A Report by T. E. Lawrence’s Tutor David Hogarth

Lawrence“The things he wants not to be are quite numerous; but the things he could be, if he wanted, are more numerous still. He is not fond of being anything, and official categories do not fit him. He can do most things and does some; but to expect him to do a particular thing is rash. Besides being anti-official, he dislikes fighting and Arab clothes, Arab ways, and social functions, civilized or uncivilized. He takes a good deal of trouble about all things but quite a great deal about repelling people whom he attracts, including all sorts and conditions of men and some sorts and conditions of women; but he is beginning to be discouraged by consistent failure, which now and then he does not regret. He has as much interest as faith in himself; but those who share the last are not asked to share the first. He makes fun of others or kings of them, but if anyone tries to make either of him, he runs away. Pushing (not himself) he finds more trouble the unsuspecting body: but if it does not get on as fast as he thinks it should, he pushes it into the gutter and steps to the front. What he thinks is his Law. To think as fast or as far as he thinks is not easy, and still less easy it is to follow up with such swift action. He can be as persuasive as positive; and the tale of those he has hocussed into doing something they never meant to do and are not aware they are doing, is long. It is better to be his partner than his opponent, for when he is not bluffing, he has a way of holding the aces: and he can be ruthless, caring little what eggs he breaks to make his omelettes and ignoring responsibility either for the shells or for the digestion of the mess. Altogether a force felt by many but not yet fully gauged either by others or by himself. He should go far; but it may be driving lonely furrows where at present few expect him to plough.”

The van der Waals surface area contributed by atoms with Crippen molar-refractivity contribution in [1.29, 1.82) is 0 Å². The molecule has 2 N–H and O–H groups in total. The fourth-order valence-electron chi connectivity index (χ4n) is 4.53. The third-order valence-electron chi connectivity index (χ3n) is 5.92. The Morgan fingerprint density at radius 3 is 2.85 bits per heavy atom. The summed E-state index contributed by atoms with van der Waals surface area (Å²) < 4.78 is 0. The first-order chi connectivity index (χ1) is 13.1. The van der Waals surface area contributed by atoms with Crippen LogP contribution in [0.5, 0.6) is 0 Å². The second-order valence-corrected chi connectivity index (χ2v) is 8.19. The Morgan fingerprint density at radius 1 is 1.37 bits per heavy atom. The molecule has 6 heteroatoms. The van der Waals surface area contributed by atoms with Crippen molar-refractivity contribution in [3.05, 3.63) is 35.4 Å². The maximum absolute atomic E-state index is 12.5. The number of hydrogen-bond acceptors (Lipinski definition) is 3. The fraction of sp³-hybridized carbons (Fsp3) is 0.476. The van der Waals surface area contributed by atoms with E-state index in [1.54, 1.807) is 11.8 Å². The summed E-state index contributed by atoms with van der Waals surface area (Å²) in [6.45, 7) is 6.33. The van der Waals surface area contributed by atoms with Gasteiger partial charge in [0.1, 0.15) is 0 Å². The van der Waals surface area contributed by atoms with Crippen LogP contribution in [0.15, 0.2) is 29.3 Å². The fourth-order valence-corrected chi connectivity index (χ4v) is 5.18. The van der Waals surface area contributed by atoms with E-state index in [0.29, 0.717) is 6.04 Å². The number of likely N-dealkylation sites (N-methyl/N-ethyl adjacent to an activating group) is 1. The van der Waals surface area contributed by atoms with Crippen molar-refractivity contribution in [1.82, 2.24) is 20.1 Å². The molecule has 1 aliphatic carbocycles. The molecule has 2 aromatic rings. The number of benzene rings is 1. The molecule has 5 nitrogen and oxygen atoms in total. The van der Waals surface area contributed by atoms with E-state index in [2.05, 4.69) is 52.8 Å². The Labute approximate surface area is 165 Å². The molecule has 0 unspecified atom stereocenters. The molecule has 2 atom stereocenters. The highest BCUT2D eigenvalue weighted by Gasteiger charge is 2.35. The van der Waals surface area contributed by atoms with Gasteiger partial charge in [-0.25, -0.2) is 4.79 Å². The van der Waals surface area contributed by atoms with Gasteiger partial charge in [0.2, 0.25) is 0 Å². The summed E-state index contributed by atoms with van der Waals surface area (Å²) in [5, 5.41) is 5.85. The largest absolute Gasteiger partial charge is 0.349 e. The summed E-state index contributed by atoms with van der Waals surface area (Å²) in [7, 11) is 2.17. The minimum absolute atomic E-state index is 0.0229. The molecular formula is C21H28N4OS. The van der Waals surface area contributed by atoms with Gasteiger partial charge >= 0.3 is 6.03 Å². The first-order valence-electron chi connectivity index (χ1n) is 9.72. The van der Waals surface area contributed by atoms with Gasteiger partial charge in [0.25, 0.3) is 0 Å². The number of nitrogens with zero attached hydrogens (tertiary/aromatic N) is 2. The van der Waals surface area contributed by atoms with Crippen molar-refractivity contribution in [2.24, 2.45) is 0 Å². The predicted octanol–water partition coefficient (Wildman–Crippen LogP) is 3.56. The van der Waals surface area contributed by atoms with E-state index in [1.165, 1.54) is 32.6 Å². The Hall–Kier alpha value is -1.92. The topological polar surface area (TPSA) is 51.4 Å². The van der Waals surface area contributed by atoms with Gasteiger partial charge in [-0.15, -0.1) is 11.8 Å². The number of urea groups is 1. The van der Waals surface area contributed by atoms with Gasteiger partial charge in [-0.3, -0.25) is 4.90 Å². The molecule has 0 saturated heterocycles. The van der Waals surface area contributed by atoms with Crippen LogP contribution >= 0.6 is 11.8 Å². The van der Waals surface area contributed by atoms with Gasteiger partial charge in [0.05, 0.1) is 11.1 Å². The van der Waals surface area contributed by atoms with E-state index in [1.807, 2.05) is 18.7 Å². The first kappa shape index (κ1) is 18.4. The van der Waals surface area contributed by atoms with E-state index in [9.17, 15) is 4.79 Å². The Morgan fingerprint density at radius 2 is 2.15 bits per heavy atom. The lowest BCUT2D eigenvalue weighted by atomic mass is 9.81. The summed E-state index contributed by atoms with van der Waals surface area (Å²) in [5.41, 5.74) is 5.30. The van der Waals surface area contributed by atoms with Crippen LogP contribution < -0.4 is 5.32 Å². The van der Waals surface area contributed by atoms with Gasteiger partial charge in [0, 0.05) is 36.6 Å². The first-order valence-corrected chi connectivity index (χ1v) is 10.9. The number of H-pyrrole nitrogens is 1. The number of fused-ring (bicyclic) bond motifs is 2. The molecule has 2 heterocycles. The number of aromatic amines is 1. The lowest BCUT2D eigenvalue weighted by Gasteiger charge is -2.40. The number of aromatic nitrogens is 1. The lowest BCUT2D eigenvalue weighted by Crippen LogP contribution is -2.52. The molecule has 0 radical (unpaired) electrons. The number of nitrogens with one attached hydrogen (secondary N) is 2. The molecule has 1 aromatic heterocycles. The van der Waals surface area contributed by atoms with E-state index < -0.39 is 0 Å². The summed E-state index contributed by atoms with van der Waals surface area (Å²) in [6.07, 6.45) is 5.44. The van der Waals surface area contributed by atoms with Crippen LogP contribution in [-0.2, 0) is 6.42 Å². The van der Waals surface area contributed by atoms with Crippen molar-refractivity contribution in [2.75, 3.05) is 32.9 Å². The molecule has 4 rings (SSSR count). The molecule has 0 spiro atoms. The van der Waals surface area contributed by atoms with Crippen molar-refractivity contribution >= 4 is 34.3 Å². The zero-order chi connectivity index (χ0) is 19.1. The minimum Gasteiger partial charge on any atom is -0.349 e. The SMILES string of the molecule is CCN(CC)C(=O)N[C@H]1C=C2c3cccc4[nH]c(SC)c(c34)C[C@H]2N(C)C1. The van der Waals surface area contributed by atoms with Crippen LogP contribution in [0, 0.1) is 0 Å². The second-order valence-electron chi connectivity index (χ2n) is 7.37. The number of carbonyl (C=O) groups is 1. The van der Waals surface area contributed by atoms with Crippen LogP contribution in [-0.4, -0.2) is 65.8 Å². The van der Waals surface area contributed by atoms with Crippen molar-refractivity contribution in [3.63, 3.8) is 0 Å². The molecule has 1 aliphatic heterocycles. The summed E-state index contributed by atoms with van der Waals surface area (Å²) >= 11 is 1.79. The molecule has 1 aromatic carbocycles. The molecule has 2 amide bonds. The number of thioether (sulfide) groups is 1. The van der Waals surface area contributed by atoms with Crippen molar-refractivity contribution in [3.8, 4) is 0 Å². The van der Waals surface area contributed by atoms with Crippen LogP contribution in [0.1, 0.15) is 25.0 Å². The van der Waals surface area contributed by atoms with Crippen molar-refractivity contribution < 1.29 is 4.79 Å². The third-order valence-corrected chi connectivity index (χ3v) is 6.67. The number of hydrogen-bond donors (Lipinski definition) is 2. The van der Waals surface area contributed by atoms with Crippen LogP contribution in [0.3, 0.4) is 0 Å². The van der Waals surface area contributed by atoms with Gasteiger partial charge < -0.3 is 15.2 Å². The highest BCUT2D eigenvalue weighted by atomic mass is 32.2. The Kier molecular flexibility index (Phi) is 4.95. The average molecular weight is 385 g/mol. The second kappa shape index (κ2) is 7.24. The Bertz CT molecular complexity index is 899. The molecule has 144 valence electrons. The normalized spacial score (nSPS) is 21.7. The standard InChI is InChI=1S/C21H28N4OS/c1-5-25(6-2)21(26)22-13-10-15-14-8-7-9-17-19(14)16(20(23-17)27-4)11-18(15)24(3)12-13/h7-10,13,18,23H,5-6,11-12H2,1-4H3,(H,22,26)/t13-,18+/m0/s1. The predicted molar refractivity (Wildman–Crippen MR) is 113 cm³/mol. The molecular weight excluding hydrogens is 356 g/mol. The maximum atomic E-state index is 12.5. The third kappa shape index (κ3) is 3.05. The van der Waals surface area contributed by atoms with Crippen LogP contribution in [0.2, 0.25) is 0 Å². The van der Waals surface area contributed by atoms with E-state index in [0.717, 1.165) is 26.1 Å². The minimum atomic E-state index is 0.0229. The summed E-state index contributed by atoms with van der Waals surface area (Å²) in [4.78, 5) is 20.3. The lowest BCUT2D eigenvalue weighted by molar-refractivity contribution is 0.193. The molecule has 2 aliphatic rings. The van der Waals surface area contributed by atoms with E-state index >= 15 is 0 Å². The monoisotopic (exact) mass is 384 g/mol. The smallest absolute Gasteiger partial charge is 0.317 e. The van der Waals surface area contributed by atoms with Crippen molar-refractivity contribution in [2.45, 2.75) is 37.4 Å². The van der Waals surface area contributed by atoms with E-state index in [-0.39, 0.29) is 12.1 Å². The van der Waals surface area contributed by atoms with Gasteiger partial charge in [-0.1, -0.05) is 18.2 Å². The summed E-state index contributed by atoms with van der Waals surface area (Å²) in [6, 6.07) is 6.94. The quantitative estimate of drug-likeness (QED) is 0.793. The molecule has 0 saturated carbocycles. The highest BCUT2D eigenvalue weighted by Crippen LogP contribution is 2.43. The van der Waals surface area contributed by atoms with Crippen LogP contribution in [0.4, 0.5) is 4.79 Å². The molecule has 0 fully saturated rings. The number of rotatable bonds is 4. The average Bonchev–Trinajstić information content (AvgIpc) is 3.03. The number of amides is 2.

From William Rothenstein, Twenty-four Portraits, Allen and Unwin, London, 1920.